Support Your Neighbors! – Affordable Condo Owners in NW DC

Please raise a voice of support for your neighbors – affordable condo owners in NW DC!

Many affordable condo owners in NW DC, who were integrated into market-rate condo buildings through DC government agreements with various developers, are dealing with rising condo fees that are making their units unaffordable. One owner at Kenyon Square is now paying a condo fee almost more than his monthly mortgage. Due to certain resale and rental restrictions imposed by the City on these affordable units, many of these owners cannot sell or rent and are faced with the choice of future foreclosure or taking the City to court. The City has put these responsible DC residents in an impossible and financially disastrous situation. The City can do better!

For more details on the situation of affordable condos in Northwest DC, see: http://hatdc.org/?p=456

Sign a petition asking the DC government  for an equitable solution to the problem the City has created (please include your address and/or zipcode in the comments section): http://www.ipetitions.com/petition/affordablecondos/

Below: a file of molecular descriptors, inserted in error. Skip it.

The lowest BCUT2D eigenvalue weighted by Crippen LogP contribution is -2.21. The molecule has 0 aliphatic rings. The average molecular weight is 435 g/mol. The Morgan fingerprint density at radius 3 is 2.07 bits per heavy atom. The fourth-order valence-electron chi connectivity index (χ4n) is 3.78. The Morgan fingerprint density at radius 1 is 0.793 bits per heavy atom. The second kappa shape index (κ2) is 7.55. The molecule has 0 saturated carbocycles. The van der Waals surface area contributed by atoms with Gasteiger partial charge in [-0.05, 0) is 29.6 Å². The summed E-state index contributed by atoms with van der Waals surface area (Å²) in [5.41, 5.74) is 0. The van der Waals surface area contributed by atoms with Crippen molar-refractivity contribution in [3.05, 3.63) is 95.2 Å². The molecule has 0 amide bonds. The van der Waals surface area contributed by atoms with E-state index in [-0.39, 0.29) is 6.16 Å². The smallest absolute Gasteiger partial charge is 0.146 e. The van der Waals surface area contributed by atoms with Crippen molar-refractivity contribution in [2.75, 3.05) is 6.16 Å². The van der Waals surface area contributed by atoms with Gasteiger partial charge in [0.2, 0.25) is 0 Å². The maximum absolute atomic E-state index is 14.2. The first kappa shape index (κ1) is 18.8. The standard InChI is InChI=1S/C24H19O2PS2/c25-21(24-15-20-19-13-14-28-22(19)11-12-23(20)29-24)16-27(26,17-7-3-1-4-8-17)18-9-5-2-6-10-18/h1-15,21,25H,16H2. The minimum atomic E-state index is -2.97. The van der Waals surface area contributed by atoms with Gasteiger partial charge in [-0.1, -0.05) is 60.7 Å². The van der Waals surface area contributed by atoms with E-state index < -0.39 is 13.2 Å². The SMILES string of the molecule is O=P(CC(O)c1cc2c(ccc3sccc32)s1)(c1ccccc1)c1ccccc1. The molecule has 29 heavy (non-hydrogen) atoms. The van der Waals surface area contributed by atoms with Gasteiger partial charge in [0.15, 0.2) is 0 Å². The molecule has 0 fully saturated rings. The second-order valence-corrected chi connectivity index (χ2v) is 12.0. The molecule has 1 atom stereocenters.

Listen to the stories of affordable condo owners at Kenyon Square in Columbia Heights:

Your voices are essential! Please support your neighbors!

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Low Homeownership Rate in DC

According to a new report by the US Census Bureau, the homeownership rate in Washington, DC increased 10.7% between 2001 and 2010. However, DC still has the third lowest homeownership rate (42%) of all US cities, behind New York and Los Angeles. One of the reasons for the low rate is the transient nature of some of DC’s population, but the more prominent reason is the high cost of homes and condos in DC. When looking at African American residents in DC, the homeownership rate is even lower at 38.8%.

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Listen to Your Neighbors: The Impact of Long-term Resale Restrictions

The DC government is imposing long-term (15-30 years) resale restrictions on homeowners who receive downpayment assistance and qualify to purchase an affordable home. These homeowners pay back every cent and take on the same risks that other homeowners do, yet these restrictions highly constrict equity build up and ignore regular circumstances that occur in people’s lives.

Listen to and stand with your neighbors by joining the Housing Advocacy Team listserv and following up on future urgent actions.

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Subprime Mortgage Meltdown – Challenging the Myths

For many, the foreclosure crisis has been pinned on uniformed minority and low-income borrowers as well as policies that support them in becoming homeowners. This myth has led some to consider low-income buyers as not ready for homeownership, as part of the problem rather than the solution.